Burglar's family set to sue Martin

Relatives of Fred Barras, the teenage burglar murdered by Tony Martin, a Norfolk farmer, are to seek criminal injuries compensation for the loss of his income.

Relatives of Fred Barras, the teenage burglar murdered by Tony Martin, a Norfolk farmer, are to seek criminal injuries compensation for the loss of his income.

Barras, a convicted thief, was 16 when he was shot dead by Martin after he and two other men broke into the farmer's remote home. Martin was convicted in April of the teenager's murder and is serving a life sentence.

Barras's grandmother, Mary Dolan, 68, said yesterday: "It's not fair that the farmer has got all the money and he is the one that took Fred away.

"Ellen Barras [his mother] has only got what she gets from her benefit and if Fred was still here he would be in a job now and bringing more money into the house," she said. "He would not have been a thief for ever."

Barras had 29 previous convictions and had been sentenced to two months in a young offenders' institution for assaulting a policeman, theft and being drunk and disorderly. On the night he was killed, the teenager had just been released on bail after being accused of stealing garden furniture.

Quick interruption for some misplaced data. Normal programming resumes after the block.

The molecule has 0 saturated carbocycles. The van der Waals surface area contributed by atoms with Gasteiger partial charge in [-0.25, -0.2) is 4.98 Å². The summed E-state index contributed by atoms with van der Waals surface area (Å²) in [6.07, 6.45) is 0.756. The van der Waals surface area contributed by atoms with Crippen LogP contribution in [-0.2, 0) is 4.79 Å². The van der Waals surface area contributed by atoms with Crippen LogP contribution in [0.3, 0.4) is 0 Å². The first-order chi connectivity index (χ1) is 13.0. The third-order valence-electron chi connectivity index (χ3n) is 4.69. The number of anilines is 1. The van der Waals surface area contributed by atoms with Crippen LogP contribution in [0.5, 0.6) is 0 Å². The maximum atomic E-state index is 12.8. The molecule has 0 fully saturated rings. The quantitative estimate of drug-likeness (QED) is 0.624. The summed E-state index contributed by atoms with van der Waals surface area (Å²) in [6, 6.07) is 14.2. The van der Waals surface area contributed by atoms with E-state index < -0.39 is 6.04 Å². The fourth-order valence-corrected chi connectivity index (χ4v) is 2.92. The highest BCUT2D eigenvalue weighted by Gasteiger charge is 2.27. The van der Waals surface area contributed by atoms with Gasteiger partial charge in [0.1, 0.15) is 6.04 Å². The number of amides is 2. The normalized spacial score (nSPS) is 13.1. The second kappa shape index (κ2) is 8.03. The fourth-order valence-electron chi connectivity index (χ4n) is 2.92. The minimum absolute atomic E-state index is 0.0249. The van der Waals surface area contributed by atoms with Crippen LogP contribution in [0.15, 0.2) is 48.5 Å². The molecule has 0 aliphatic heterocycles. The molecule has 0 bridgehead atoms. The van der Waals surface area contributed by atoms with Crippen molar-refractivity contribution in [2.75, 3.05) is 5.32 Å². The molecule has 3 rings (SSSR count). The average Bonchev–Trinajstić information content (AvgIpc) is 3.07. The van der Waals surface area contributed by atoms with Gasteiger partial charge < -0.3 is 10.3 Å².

Mrs Barras, 45, and Mrs Dolan live on state benefits and could qualify for legal aid to fund their application for compensation.

Martin, 55, has been told he will have to sell his home, Bleak Farm, to pay for his upcoming appeal against his conviction. He does not qualify for legal aid because he owns his house and hundreds of acres of land attached to it.

Nick Makin, Martin's solicitor, said: "It is appalling that the family of someone who has a criminal record for burglary and assault should attempt to claim any damages of criminal injury when he was shot while burgling the dwelling of an innocent person.

"It is also appalling that they may get legal aid while his victim is in prison and patently unable to work and equally cannot get legal aid," he said. "There is something wrong and perverse with our legal system that it permits this."

Malcolm Starr, a close friend of Martin, said: "Mr Martin regrets the death of Fred Barras and the suffering it has caused his immediate family. But this is rubbing salt into the wound on the basis that if he had not been in somebody's home carrying out a criminal act he would not be dead now."

The Barras family expects to find out in the next few weeks if its application has been successful.

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